MANILA // With ultra-fast boats, millions in ransom payments and sympathetic locals, pro-ISIL militants on lawless southern Philippines islands who beheaded a German hostage this week have re-emerged as one of the nation’s top threats.
The Philippines is planning to bring in foreign maritime forces to help fight the Abu Sayyaf, after a kidnapping spree that has raised fears the waters around its island strongholds may descend into a Somalia-like haven for pirates.
Philippine President Rodrigo Duterte apologised on Tuesday for failing to save Jurgen Kantner, 70, who was killed on Sunday after demands for 30 million pesos ($600,000) by the Abu Sayyaf were not met.
Mr Duterte said he was “very sorry” about the death and that the military had stepped up an offensive against the Abu Sayyaf in an effort to save him.
“But it’s a matter of policy that we do not surrender to the demands of paying ransom. It will just increase the numbers,” he said, referring to the Islamic militants.
The Abu Sayyaf, a kidnap-for-ransom network in the southern Philippines, is a loose network of militants backed by local criminals and corrupt officials. Declarations of allegiance to ISIL by key leaders of the Abu Sayya have further stoked alarm.
“The nation’s problem, the biggest threat, I would say, in the coming years it would be terrorism. It’s sure to come,” Mr Duterte said recently.
Defence secretary Delfin Lorenzana in February listed the Abu Sayyaf and other “terrorist” groups that have pledged allegiance to ISIL as the country’s top internal security threat.
Over the past two years the Abu Sayyaf has been involved in kidnapping dozens of people in increasingly brazen attacks mostly on foreign cargo vessels, but also on coastal tourist resorts in the south and neighbouring Malaysia.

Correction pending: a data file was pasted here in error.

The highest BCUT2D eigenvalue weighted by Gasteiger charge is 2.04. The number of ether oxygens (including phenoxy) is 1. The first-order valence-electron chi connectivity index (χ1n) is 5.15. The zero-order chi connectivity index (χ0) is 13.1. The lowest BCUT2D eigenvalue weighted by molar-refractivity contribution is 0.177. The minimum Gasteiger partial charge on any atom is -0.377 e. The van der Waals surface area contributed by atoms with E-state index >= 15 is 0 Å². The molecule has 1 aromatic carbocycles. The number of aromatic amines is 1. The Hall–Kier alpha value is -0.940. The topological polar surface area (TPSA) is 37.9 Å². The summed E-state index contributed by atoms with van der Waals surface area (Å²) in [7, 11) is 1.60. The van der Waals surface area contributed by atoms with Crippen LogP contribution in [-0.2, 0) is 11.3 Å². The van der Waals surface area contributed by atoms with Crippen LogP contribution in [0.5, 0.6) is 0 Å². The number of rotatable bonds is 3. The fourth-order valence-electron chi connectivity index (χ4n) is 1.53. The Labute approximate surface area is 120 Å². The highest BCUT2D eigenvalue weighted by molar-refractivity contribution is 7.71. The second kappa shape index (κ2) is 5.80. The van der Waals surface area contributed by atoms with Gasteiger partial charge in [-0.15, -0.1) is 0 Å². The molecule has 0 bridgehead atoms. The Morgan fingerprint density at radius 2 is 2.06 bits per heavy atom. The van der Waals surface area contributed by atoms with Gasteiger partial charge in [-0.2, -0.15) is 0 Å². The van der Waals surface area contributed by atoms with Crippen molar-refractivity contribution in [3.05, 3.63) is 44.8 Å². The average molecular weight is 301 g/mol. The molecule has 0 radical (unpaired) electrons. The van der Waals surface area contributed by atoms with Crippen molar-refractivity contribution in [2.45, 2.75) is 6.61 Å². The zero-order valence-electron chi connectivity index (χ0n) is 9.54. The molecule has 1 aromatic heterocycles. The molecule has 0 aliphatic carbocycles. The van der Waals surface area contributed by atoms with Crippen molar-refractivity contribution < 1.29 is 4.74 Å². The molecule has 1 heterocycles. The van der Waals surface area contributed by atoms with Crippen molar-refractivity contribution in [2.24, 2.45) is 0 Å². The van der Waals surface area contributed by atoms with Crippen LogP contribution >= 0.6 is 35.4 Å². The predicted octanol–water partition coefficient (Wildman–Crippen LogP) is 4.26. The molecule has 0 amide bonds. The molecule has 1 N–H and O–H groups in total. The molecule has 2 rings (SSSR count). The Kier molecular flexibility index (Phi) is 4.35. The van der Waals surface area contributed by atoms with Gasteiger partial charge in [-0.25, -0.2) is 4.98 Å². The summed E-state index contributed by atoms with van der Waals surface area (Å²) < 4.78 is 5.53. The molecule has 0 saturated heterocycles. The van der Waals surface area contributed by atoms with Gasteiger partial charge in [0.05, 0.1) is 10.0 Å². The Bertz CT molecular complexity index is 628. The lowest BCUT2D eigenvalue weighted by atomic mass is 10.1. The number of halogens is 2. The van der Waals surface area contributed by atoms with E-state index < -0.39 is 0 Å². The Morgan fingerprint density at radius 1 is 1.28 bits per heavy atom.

To counter them, the Philippines is looking to Chinese and American forces to help patrol waters in the area. Separately, the Philippines is in talks with Malaysia and Indonesia for joint patrols.
Mr Lorenzana said the Philippine naval and coast guard vessels could do little to catch the pirates’ boats, which travelled at speeds of more than 80 kilometres an hour.
“The Abu Sayyaf has better boats than us,” Mr Lorenzana said.
The Abu Sayyaf’s spike as a kidnapping threat can be traced back to two events in 2014, according to security analysts.
One was the winding back of a US military programme to train Philippine forces on how to counter the Abu Sayyaf, and provide intelligence.
The second was that the group had one of their biggest ransom payments ever that year, claiming to have secured the full sum of more than $5 million (Dh18.4m) for releasing two German sailors.
That, and subsequent settlements worth hundreds of thousands of dollars, enabled the kidnappers to buy better weapons and boats, as well as pay local Muslim communities that harbour and protect them, according to analysts.
* Agence France-Presse